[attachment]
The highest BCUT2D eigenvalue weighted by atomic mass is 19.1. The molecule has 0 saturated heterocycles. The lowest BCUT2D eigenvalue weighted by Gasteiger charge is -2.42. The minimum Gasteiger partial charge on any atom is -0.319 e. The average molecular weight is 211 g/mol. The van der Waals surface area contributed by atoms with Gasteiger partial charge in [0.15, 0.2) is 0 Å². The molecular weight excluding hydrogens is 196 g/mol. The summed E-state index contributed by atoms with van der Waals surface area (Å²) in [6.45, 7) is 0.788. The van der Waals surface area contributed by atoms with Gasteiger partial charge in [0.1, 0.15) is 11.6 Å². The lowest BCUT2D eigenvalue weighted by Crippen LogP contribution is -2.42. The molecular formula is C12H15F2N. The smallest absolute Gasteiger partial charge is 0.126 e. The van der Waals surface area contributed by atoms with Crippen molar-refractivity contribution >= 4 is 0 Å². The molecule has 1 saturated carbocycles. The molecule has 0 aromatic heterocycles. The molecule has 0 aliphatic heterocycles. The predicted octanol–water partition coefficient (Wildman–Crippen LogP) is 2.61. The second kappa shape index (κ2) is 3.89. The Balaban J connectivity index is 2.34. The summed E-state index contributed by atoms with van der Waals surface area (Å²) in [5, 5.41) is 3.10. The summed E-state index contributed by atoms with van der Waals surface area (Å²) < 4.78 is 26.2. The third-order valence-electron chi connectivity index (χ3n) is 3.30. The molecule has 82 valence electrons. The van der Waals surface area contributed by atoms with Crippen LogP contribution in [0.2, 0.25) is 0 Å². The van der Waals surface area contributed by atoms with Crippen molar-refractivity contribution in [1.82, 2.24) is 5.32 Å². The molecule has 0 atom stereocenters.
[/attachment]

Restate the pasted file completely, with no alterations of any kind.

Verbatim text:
The highest BCUT2D eigenvalue weighted by atomic mass is 19.1. The molecule has 0 saturated heterocycles. The lowest BCUT2D eigenvalue weighted by Gasteiger charge is -2.42. The minimum Gasteiger partial charge on any atom is -0.319 e. The average molecular weight is 211 g/mol. The van der Waals surface area contributed by atoms with Gasteiger partial charge in [0.15, 0.2) is 0 Å². The molecular weight excluding hydrogens is 196 g/mol. The summed E-state index contributed by atoms with van der Waals surface area (Å²) in [6.45, 7) is 0.788. The van der Waals surface area contributed by atoms with Gasteiger partial charge in [0.1, 0.15) is 11.6 Å². The lowest BCUT2D eigenvalue weighted by Crippen LogP contribution is -2.42. The molecular formula is C12H15F2N. The smallest absolute Gasteiger partial charge is 0.126 e. The van der Waals surface area contributed by atoms with Crippen molar-refractivity contribution >= 4 is 0 Å². The molecule has 1 saturated carbocycles. The molecule has 0 aromatic heterocycles. The molecule has 0 aliphatic heterocycles. The predicted octanol–water partition coefficient (Wildman–Crippen LogP) is 2.61. The second kappa shape index (κ2) is 3.89. The Balaban J connectivity index is 2.34. The summed E-state index contributed by atoms with van der Waals surface area (Å²) in [5, 5.41) is 3.10. The summed E-state index contributed by atoms with van der Waals surface area (Å²) < 4.78 is 26.2. The third-order valence-electron chi connectivity index (χ3n) is 3.30. The molecule has 82 valence electrons. The van der Waals surface area contributed by atoms with Crippen LogP contribution in [0.2, 0.25) is 0 Å². The van der Waals surface area contributed by atoms with Crippen molar-refractivity contribution in [1.82, 2.24) is 5.32 Å². The molecule has 0 atom stereocenters.